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Questor

Is the Aqua View doomed?

12 posts in this topic

With the price of side imaging sonar coming down, how long do you think it will be before people figure out it's a more useful concept than underwater cameras? Does this doom the Aquaview and similar cameras?

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I hardly think so! The side image thing is cool... but I'm not 100% sure you could tell the species of the fish. I'm not sure you could see well between rocks. I'm sure technology will grow with the side imaging, but then again, I would be willing to bet so will the technology of the underwater cameras. I tel you what, I am not giving up my Aqua-Vu anytime soon.

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Deitz:

Interesting. I don't know much about the cameras. What benefit do you get from them? In my world of fishing, there's so little visibility underwater that a camera would be practically useless.

Thanks.

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Well, for me, My Aqua-Vu is like scuba diving without getting wet or having to hold my breath... I use it a ton, both open water and on ice.(however, more so in open water). I use it to see what the bottom content is. Whats down there, whats holding the fish in different locations, so that I can replicate it on other areas of the lake. I also look to see what size fish are down there, and the species. You can also tell how active fish are by how they are relating to that structure/cover. Which gives me a key to how to fish for them IE Active lures or slower, less active lures. Many of the lakes I fish have about 3-5 feet of visability.

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maybe what's down the road is a side imaging sonar and camera combo, with the option of having side-by-side imaging. now that would be cool.

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There must be something wrong with my AquaVu because I think it's basically useless. I can see at most 1 foot and what good is that? I'm completly unimpressed.

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I see you are from Minnetrista.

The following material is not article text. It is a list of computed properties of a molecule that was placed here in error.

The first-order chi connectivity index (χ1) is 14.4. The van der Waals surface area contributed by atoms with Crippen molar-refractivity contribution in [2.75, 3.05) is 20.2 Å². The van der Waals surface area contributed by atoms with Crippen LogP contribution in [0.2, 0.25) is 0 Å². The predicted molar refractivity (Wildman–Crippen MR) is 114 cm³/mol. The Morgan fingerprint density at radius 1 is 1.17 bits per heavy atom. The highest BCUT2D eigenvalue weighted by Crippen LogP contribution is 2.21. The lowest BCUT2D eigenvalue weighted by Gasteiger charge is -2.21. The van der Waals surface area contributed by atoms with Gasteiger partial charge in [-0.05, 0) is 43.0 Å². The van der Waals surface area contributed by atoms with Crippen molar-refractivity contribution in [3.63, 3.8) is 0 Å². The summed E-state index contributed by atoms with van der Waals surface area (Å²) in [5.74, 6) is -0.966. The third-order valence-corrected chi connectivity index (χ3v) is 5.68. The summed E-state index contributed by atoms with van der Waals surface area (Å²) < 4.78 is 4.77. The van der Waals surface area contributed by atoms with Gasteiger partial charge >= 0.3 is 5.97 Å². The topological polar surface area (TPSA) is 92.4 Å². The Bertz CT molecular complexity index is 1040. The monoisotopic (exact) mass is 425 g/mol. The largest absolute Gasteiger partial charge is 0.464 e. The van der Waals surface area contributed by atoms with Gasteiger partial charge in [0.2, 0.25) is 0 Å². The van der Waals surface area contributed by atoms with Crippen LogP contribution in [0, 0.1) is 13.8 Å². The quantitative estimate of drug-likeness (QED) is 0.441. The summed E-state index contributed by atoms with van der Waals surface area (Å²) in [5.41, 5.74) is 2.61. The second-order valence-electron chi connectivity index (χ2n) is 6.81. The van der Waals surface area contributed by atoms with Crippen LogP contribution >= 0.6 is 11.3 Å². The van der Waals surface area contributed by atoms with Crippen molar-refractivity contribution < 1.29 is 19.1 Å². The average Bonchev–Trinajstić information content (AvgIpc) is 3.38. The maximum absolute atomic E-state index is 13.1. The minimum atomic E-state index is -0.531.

It simply comes down to water quality and clarity. If you are dealing with algae blooms, tannic stained, or muddy water, forget it. But it you try them out up here in "God's country" on a clear lake, you'll have a blast. The cool thing about algal blooms is they usually clear out with winter water temps and ice fishing with a camera is even possible in southern farm country.

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Some lakes I don't even break out the camera cause I know I won't see squat, where as on other lakes I can see a shiner swimming under a tip-up 25 ft. away.

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I would agree with Dietz, in open water, knowing what kind of weeds and bottom content, baitfish and fish species is a huge advantage, something side scan simply can't offer. Once I map these attributes, I pull up the camera and use the sonar exclusively until I am confused by fish behavior that I am seeing (pretty frequent ocurrence :-). In winter, downviewing is the best thing since sliced bread - you can figure out very quickly what mood they are in as you try different lures, baits and actions and obsevring their reactions. Sidescan won't help there either. The camera is here to stay.

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Side image is great but it is hard to tell if I have a school of Crappies or a school of Whitefish, the camera can tell me.

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You can't use side imaging in the winter. At least I don't think so. Hmmm?

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I love my Aqua View. I can't tell you the number of times that I have pulled in on a spot thinking I was sitting on some nice walleyes only to drop the camera and see a big school of CARP! They mark a lot like walleyes. I really learned a lot in a short period of time about what my graph was showing me when I started using an Aqua View. I don't use it as much as I used to because of this, but it is still almost always in my boat and a valuable tool in my opinion.

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